where is the enthalpy change of the MIT. It is also the energy split of the singlet state, which is (3/4) J. It gives a reasonably good result of 342 K.49
D. DFT + U calculated paramagnetic VO2
DFT is unable to capture this spin-pairing model entirely because the singlet state is based on the two-body correlations, whereas DFT simplifies the case to a single-body Hamiltonian, which has an exact form and puts the many-body parts into the exchange-correlation term, which lacks an exact form. Therefore, the dimer arises from the many-body effect beyond DFT. This problem can be tackled by post-DFT methods like quantum Monte Carlo DMFT. Although DFT cannot find the correct magnetic ground state as easily as geometric structures, we can use the experimental structure and then fix the spin configuration of the PM and singlet states.
In Ref. 49, we showed that DFT + U can describe the Curie–Weiss PM alignment of the R phase using the noncollinear spins with a random spin direction on each V site. Therefore, a large supercell is necessary to describe these random directions. We tried supercells from 12 atoms to 768 atoms, generating a set of spherically distributed spin directions as randomly as possible, and did the electronic relaxation. DFT + U was able to give a good PM state with a spin of one Bohr magneton on each V and with the relaxed configuration remaining PM. For M1, we checked that the electronic structure of the singlet state is equivalent to AFM. AFM is a special case of this singlet paramagnetism where all spins have a long-range alignment. The electronic structures of AFM and singlet PM are identical as they have the same mechanism of bandgap opening, which is to stop electrons hopping between the nearest neighbor. We calculated the enthalpy change and found that with a larger supercell and more random spin fixes, the enthalpy changes to approach the experimental situation, as in both metallic R and insulating M1, as shown in Fig. 5.49
In summary, there are two different low-cost ways to describe a bandgap in DFT, DFT + U, and hybrid functionals. These methods act differently. The U term is a repulsion of two electrons of opposite spin on the same site and is related to correlation. Hybrid functionals add back a fraction (a “mixing parameter”) of non-local Hartree–Fock exchange into the density functional and represent exchange, while correlation is included in the DFT term. Hybrid functional methods like B3LYP,50 HSE,51 or screened exchange52 are effective at correcting the bandgap error for typical semiconductors with standard parameters. One of the earliest examples, B3LYP, fitted gaps for various semiconductors with its standard parameters.50 HSE51 was regarded as a success for VO2 as it was one of the first such methods to obtain a bandgap.15 However, more recently, its bandgap using such parameters was seen to be too large49 in that there is no reason to reduce the HF mixing parameter for VO2.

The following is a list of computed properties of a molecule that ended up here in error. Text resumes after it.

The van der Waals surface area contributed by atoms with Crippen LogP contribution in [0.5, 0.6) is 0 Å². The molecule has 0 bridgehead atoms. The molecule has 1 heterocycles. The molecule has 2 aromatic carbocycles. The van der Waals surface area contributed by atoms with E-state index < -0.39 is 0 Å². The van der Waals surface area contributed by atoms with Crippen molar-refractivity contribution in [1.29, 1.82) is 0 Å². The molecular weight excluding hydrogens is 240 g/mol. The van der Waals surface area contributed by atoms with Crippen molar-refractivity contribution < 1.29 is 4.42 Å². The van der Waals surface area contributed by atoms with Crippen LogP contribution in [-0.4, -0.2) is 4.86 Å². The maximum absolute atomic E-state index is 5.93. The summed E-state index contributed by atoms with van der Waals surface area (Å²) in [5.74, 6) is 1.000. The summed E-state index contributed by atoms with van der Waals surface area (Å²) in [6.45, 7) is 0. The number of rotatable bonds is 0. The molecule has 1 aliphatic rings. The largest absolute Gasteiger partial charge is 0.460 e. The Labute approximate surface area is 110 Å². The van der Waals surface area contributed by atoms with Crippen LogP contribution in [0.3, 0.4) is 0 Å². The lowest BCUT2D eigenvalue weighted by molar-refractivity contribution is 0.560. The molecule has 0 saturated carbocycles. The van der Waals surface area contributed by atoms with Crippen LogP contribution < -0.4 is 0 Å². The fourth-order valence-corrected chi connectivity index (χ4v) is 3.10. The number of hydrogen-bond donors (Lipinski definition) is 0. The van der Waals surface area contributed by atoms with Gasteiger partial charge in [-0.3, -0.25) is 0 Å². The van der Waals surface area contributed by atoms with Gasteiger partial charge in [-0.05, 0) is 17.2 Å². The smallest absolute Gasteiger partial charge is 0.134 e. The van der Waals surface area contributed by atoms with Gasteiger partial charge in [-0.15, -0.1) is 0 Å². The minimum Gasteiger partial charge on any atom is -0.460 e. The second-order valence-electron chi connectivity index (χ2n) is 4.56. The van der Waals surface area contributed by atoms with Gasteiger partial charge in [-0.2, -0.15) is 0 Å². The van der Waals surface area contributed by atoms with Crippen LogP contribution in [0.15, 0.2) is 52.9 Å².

GGA + U acts more on the correlation terms of bandgap correction. Its origins are in the models of localized magnetic impurities in metals. It is now often used to shift the energies of d or f states of low dispersion also in semiconductors to fit excitation spectra. Now, although GGA + U has a more empirical background, it may represent the origin of the bandgap of VO2 more correctly.
E. Doping and alloying
Light or heavy doping/alloying is often used to study the MIT mechanism and applications. Doping is useful to vary the transition temperature, to lower TC for smart window coatings, and to raise TC for steep slope transistors or RF devices. It is often desired to change the transition temperature and bandgap. Experimentally, VO2 can be doped with elements.23–25,29,53–57 TC increases for Ge and Si doping, while it decreases for Mg, Fe, Nb, W, Al, Fe, and Ga doping.
The doping ratio should be below 7% as heavy doping reduces the resistivity ratio at the MIT. It is easy to understand this with the spin-pairing model. A single defect in a dimer will release a conductive V, so the low-temperature phase is less insulating, whereas a single defect is also a scattering center that scatters electrons in the high-temperature phase and makes it a bad metal. Therefore, using a dopant to change the transition temperature is not ideal.
We now try to extend the spin-pairing model to the lightly doped case. The most abundant case should be a single-site substitution, while it can also be a double substitution (two V atoms in a dimer are each replaced by a dopant). We start with the simplest case, Ge doping. Pure GeO2 is a rutile insulator in its natural form so that Ge doping is just a replacement of V with little deformation of oxygen. Therefore, Ge is just a spin vacancy and contributes no states near the Fermi level, as shown in Fig. 6. Since the transition temperature is proportional to the strength of the spin-exchange coupling factor J inside the dimer,49 we can calculate the enthalpy change of Ge-doped VO2 and derive TC using
where TC is the transition temperature of pure VO2 (340 K in bulk), TCX is TC in the alloy, and n is the density of spin vacancies (impurities). For single defects, n is the doping ratio. For a double substitution, n is the density of dimer vacancies. The calculated PDOS is in Fig. 7(a).